“When and how have you known about the Black Knight’s existence?” she asked.

“The media started talking more openly about a possibility of a source of strange signals orbiting the planet in the 40s, but its presence was confirmed only the following decade when the Soviet Union launched the Sputnik, the first artificial satellite in the world. After this, a committee formed by scientists from different areas started to study the object.”

“Are you part of the Committee?”

“Affirmative. I started this work ten years ago, analyzing every data related to the signals, that are, in fact, a code.”

“Have you decoded it?” she inquired and, this time, I saw a hint of light in her eyes.

I confirmed with an arrogant smile.

She paused, analyzing me for a few seconds, and said, “What did you learn?”

“The Black Knight is, as many people have predicted, an extraterrestrial object. It arrived around 13 thousand years ago. Its origin is a planet located in the Izar’s solar system in Boötis constellation.”

She didn’t ask me anything for a while, but her eyes, once more inexpressive, were fixed on me. Finally, she said, “After the discovery, what was the next step?”

At that point, I started to think that the whole thing was a joke. “You must be kidding me! This was reported by each journal, scientific magazine, radio, and TV show on the planet.”

“Answer me!” her voice was low but extremely threatening.

I took a deep breath, biting my tongue to don’t tell her to go to hell. “We knew its origin, but also we needed to find out its purpose. That’s why I volunteered to go to the Black Knight and study it.”

“When did the mission start?”

“I left on December 21.”

“Which year?”

“This year, just a few days ago.”

“State the year.”

“2009. December 21, 2009.”

“Did you go alone?”

I nodded, confirming.


“Security reasons. NASA didn’t want to put non-essential personnel at risk, so I was selected to get there first and record everything. If the place was safe, others would go later.”

“I see. How long did you stay there?”

The question brought back memories from that specific moment. The feeling of fear and excitement I had, facing the unknown. I remembered crossing the space between the ship and the Black Knight, and everything I had to keep me connected to my ship was a flexible, thin cable that felt like an umbilical cord. When I reached the Black Knight, I got to open a passage and entered the satellite with no difficulties.

The Black Knight was dark not only outside, but also inside. Very carefully and slowly, I moved forward. Oh, Lord! I was so afraid! I didn’t know what to wait for, and I had a childish feeling that a monster was lurking in the dark, ready to shatter me. It was when I started to feel a spooky shiver running all over my skin.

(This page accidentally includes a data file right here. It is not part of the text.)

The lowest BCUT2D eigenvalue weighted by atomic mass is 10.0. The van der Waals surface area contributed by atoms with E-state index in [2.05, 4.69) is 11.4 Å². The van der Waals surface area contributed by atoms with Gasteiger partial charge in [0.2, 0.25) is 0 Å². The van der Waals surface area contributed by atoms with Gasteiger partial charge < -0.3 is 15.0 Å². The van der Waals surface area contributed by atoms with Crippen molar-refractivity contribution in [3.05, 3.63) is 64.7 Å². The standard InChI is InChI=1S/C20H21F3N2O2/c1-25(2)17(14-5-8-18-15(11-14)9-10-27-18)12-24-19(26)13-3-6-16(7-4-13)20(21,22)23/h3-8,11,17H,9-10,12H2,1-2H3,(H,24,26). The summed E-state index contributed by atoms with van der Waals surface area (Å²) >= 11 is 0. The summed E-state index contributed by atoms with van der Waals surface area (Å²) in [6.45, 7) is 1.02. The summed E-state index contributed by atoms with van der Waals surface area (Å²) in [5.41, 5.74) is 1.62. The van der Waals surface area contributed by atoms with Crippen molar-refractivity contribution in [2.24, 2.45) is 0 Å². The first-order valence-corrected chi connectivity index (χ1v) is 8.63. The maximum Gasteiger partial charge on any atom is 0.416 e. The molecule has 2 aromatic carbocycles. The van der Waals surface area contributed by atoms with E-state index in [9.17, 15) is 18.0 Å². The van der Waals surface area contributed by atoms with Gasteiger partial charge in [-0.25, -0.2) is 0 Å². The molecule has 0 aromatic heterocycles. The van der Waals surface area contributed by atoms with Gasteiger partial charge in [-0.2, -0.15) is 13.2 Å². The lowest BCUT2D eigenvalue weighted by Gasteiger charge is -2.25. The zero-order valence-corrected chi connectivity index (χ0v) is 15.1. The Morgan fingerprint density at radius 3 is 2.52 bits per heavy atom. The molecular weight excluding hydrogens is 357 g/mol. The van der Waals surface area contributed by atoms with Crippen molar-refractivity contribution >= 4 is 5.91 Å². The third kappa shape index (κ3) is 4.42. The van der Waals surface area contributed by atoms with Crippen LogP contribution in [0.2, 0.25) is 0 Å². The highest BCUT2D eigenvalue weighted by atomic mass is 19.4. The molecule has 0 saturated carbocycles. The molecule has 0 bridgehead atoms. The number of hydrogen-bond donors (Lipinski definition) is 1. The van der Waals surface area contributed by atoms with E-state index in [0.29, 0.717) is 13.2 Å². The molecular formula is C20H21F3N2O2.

“I stayed there just for a few minutes,” I answered, at last.

“Was there anyone else?”

That was the strangest question ever. I frowned. “Inside the satellite? No, of course not.”

“So, What happened?”

“My vision got blurry. There might have been some kind of magnetic, electric, or radiative activity affecting me. I also don’t discard the possibility that I was too nervous and frightened. The fact is that I felt so sick that I was forced to abort the mission and get out before fainting. I went back to the spaceship and lost consciousness. Fortunately, the ship has a self-navigation system. The mission control on Earth brought me back. The next thing I recall was awakening here.

She stood up and walked to the camera to turn it off. “I think this is all we need to know for now.”

“Wait! You said I could go if I answered your questions.”

“I said you could go if you clarified the situation. But, up to now, your answers only made everything even more complicated.”

“How come?” I asked in a panic.

She crossed her arms, already at the door. “Because the Black Knight is not extraterrestrial, but a satellite that we launched in 1972 to investigate the polar regions and measure their size and thickness since our planet is suffering ongoing global warming for some decades now… Because you’re not the same person sent to the Black Knight to do the routine maintenance, and we want to know what happened to the technician that was verifying the equipment inside the satellite. And, most importantly, because our planet is located in the Izar’s solar system in the Boötis constellation.”